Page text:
Posted by: scintillatingspeck | November 14, 2009

Keeping up momentum.

I’ve decided that I want to write, despite the fact that I don’t have a well-thought-out post already scripted in my head.  I want to keep up my momentum with blogging and trust that at least a few words will be useful or insightful to somebody.

I decided to get rid of all the tableware (cups, plates, utensils, etc) in our house that are made of plastic.  Most tableware designed for children, especially, seems to be made of plastic, probably because it doesn’t break and comes in nifty colors and patterns.  However, I don’t want to keep this stuff anymore, even though the items were given to us with the best of intentions, even though Lily really digs her Barbapapa plates, even though they aren’t broken and are still useable.  The frugal scrimper in me really doesn’t like to get rid of useful objects, but I’ve decided that anything that slowly leaches toxic materials into my baby’s food and drink is not useful.  To some degree, I am going on the precautionary principle here–  although some compounds in plastic have been found to be toxic and others supposedly not, I feel better just assuming that it’s better to simply avoid as much plastic as possible.  This is not easy.  I also got rid of a bunch of plastic toys while I was at it.  Meanwhile, I have made a few small purchases to make this easier; I bought two little metal cups at Goodwill (one copper, one pewter), since metal doesn’t break when dropped either, and I bought a little reusable, cloth snack bag to carry Lily’s snacks in (for sale at Wheatberry and made by a local company called Snack Taxi).  The snack bag has cool owls on it (those who know Lily are aware that she is very fond of owls).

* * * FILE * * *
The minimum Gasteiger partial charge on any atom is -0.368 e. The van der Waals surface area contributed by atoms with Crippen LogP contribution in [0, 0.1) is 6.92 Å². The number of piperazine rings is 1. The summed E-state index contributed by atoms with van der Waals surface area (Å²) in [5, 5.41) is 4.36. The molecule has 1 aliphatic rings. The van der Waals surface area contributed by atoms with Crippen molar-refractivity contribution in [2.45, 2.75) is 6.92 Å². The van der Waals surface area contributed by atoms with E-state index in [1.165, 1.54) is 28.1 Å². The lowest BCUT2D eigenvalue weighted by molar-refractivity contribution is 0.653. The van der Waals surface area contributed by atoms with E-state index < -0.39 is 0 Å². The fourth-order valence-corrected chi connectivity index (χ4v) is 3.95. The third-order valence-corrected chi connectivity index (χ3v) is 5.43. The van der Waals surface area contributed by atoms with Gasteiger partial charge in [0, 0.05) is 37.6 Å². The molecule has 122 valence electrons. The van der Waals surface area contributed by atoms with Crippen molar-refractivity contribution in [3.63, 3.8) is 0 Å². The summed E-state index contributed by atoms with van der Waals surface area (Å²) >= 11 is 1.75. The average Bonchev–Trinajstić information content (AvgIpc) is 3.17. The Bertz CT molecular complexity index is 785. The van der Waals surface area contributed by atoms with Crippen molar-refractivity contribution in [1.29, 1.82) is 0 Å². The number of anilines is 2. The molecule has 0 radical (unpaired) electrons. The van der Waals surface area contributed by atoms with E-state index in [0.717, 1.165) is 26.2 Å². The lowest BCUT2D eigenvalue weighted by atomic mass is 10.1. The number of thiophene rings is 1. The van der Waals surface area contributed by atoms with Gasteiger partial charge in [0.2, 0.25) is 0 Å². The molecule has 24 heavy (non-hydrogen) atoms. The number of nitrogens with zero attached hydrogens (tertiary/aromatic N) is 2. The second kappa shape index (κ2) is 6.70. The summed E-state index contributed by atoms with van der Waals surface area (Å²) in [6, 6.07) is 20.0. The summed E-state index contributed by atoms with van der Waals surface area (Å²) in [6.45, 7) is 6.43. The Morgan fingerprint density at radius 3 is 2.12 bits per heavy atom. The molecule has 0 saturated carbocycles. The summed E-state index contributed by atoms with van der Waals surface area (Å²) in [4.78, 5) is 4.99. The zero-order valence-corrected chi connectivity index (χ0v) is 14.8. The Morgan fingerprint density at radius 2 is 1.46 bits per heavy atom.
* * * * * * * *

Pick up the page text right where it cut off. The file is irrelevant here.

Yesterday I also took the plunge and ordered a Big Berkey, which is a gravity-fed tabletop water filter which can process something like 12 gallons of water a day.  I’m glad I made this purchase because it makes me breathe easier about access to clean water.  We do have camping water filters as well, where you pump the water through manually, but the gravity-fed model doesn’t require that kind of work.

Speaking of shopping… I was sorely tested today in the “don’t buy stuff you don’t need” goal.  My dear, sweet friend Kristi invited me to go to the Twist Fair at the Northampton Center for the Arts today, and my eyes just about bugged out of my head.  It was pretty overwhelming.  But I greatly relished the opportunity to spend time with Kristi and get all kinds of inspiration to do my own crafty projects.  I did break down and buy ONE item, which I definitely didn’t need, but I am trying madly to justify the purchase by telling myself, at least it’s made of felt, and it’s beautiful, and I’m supporting an artist– it’s a headband of felt leaves that I fell in love with.  Here’s a picture from the artist’s Etsy site; mine is more blue and purple than this one, though.  Kristi asked me, “When was the last time you bought something just for yourself?” and I was finding it difficult to remember, especially in the category of accessories.  Still, I am trying to resist the siren song of the consumerist impulse, the seductive internalized voice that says, “Do it for you.  You deserve it! Don’t you want to feel special?”  I tell myself, at least I bought direct from the artist, at least the money isn’t going to some crazy greedy international corporation, at least it is handmade, at least when its useful life is over, it will decompose and leave no polluting remainders for thousands of years.